Authors Dare Greatly

photo by Sebastian Wendowski want you to write your book. Not the vague generic “you” of the unnamed faces of possible readers of my blog.

I mean you, the specific person reading this right now.

I want you to be a hero.

Have you ever seen a little kid stand up to a bully? Everyone else meekly stands by, angry, but too scared to speak up.

There are bullies who want to frighten you into submission. To prevent you from writing your book. They don’t want to hear what you have to say because they don’t care what you have to say.

Stand up to the bullies. Speak out.

Write your book.

What if you fail? What’s the worst thing that can happen? You won’t die. Your loved ones won’t die.

Trust me, the worst thing that can happen is that your book will writhe in anguished silence on a lonely shelf.

But you won’t die.

Consider the opposite: what if you succeed? What if even one solitary stranger buys your book, trusts your description of it and the cover and the excerpts and all that, and shells out their hard-earned money for your book?

There are few greater glories.

But that’s not the opposite of failing. Whether your book dies on a shelf or gloriously enlivens another human being, there’s something far worse.

What happens if you don’t write your book?

Not “what happens to your book?” because there is no book.

What happens to you?

What happens if you let the bullies out there, or the toughest bully, the one inside your head, intimidate you out of your art?

What happens if you go to your grave with this book unborn?

A miscarriage is a tragic event in part because it’s invisible. We have endured such things, my Best Beloved and I, and it’s not possible to convey the level of hurt to someone who hasn’t experienced it.

If your book is never written, we might never miss the book.

But we’ll see it in your eyes. We’ll hear it in your voice. That dead, flat spot in your soul, where you’d have contentment and peace and a certain amount of joy, if only you’d write that book.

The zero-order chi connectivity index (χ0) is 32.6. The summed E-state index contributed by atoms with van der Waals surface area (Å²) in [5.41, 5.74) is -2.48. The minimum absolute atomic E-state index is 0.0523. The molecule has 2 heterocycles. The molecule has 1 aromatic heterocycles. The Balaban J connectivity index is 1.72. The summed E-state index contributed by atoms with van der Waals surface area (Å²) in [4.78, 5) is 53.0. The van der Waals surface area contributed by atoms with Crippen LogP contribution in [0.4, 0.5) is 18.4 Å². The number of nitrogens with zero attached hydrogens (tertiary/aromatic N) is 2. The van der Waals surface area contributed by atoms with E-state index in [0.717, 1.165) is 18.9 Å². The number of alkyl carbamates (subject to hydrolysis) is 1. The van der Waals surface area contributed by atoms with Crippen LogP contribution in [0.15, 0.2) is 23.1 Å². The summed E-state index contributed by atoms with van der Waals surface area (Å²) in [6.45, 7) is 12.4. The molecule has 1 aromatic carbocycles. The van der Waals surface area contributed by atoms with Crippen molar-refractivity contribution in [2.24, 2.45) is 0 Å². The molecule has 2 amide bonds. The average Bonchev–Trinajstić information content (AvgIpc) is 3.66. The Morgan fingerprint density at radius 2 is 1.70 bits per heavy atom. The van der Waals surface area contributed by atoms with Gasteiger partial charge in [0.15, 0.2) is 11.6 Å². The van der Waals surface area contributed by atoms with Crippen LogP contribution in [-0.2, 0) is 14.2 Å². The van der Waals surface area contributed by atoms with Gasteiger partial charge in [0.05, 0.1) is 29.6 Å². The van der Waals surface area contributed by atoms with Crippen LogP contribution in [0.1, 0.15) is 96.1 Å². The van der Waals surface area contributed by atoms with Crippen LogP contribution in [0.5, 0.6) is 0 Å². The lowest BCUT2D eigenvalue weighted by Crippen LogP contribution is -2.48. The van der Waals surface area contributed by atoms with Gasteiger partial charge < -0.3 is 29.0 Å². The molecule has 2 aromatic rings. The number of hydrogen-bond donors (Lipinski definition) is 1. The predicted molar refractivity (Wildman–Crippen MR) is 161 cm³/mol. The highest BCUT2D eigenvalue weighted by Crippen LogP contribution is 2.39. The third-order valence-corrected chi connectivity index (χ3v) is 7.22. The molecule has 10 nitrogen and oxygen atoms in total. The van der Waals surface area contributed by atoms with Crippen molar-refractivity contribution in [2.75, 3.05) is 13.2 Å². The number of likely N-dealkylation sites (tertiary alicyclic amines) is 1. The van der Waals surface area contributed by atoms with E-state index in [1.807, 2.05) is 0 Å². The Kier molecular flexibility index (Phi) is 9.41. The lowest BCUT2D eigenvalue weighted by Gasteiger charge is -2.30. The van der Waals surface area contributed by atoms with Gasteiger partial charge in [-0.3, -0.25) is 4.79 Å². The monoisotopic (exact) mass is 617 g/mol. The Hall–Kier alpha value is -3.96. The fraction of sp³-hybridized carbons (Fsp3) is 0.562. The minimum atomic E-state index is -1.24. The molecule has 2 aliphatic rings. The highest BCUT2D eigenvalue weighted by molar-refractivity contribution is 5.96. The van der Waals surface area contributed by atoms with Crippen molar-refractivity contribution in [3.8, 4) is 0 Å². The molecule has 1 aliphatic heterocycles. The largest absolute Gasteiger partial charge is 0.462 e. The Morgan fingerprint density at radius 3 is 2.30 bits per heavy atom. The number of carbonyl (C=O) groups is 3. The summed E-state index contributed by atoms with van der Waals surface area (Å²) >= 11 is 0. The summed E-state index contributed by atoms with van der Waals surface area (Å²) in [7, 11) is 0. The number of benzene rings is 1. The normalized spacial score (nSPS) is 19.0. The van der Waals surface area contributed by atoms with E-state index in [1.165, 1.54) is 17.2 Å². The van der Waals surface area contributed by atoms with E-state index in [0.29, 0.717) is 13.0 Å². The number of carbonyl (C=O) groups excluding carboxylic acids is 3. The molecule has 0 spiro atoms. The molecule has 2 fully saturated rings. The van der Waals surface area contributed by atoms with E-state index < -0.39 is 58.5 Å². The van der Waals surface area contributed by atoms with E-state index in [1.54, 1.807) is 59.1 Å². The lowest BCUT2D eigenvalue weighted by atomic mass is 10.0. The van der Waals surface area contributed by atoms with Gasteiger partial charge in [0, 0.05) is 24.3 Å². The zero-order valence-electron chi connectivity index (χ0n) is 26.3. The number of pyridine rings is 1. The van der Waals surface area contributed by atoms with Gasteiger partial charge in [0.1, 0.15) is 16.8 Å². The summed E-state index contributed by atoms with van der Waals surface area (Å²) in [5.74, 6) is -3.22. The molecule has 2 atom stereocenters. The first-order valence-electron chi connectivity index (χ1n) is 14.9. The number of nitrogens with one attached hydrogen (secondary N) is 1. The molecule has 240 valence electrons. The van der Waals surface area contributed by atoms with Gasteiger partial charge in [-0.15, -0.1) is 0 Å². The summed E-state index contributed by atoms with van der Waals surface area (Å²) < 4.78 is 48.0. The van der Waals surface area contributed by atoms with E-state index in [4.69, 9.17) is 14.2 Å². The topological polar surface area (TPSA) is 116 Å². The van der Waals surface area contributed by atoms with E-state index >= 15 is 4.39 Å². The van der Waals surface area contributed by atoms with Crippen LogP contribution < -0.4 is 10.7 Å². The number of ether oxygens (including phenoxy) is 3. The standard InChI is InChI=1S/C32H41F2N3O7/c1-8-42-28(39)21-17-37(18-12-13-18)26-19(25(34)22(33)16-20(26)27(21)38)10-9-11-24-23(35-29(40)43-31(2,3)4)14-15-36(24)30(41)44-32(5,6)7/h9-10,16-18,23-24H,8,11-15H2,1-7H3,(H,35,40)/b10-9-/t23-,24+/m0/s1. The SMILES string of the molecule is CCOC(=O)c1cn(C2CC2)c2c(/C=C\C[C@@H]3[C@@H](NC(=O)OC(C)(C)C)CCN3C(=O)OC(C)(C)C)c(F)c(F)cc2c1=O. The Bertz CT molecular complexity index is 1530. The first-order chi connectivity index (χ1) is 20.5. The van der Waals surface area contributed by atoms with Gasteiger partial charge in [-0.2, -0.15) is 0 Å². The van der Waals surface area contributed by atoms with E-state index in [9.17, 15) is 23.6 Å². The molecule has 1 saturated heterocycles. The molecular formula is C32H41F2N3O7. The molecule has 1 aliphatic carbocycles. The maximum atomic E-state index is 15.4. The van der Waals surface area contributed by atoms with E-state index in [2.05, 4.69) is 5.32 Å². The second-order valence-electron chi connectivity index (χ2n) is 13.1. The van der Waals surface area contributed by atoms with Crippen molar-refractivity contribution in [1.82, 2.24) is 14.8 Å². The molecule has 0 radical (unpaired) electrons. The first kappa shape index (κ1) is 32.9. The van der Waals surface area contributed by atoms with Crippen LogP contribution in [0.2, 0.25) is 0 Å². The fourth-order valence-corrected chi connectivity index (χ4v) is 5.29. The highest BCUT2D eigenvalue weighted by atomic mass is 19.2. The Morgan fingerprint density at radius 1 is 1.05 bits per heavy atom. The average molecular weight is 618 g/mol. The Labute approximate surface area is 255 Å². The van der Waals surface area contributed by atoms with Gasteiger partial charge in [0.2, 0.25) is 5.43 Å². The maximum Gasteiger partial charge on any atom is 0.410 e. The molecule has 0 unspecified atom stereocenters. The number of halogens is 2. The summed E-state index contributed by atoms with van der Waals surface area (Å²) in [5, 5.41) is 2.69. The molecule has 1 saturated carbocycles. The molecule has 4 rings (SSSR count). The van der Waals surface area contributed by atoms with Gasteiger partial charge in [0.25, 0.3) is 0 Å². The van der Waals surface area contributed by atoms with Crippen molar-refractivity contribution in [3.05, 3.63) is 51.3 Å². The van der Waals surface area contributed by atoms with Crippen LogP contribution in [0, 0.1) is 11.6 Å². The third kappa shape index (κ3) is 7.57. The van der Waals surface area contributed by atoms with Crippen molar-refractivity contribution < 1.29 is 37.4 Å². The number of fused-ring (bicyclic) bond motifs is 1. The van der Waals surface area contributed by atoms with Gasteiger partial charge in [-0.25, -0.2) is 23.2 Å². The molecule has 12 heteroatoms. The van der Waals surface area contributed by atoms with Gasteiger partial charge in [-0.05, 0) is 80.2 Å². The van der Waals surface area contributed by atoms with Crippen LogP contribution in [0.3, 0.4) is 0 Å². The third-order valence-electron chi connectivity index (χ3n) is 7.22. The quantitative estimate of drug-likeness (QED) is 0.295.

Every time you hear about a new book, every time a friend or distant acquaintance says hey, I wrote a book, every time you look in the mirror, you’ll know:

I have a book dead inside me.

Resurrection. Birth. These are eternal themes in literature for a reason: the acts of creation are Divine gifts that make us human, make us more than animal, only slightly less than gods.

Every single person who has ever written a book has dared greatly, no matter what the proportion of perceived success accrued to them.

Authors dare greatly.

Every author dares greatly.

Dare greatly.


19 thoughts on “Authors Dare Greatly

  1. Joel, my friend, This is such a powerful post. It left me reeling, as you hit it right on the head. Growing up, I never feared bullies, in fact, I would stand up to them and would defend those being bullied. (Read my post on bullies, on my blog) Of course, the writing bully is a total different story. You can only confront him/her on paper, and if you’re not properly trained, they they can run rough shot over you.

    What I get from you is that we should not fear what they spew at us. Go forth, and the heck with them. We should follow that dream that continually haunts us. If these bullies get in your way, run over them with your best weapon, which happens to be your book. Thanks! Blessings.

  2. Pow. Thanks, Johnny.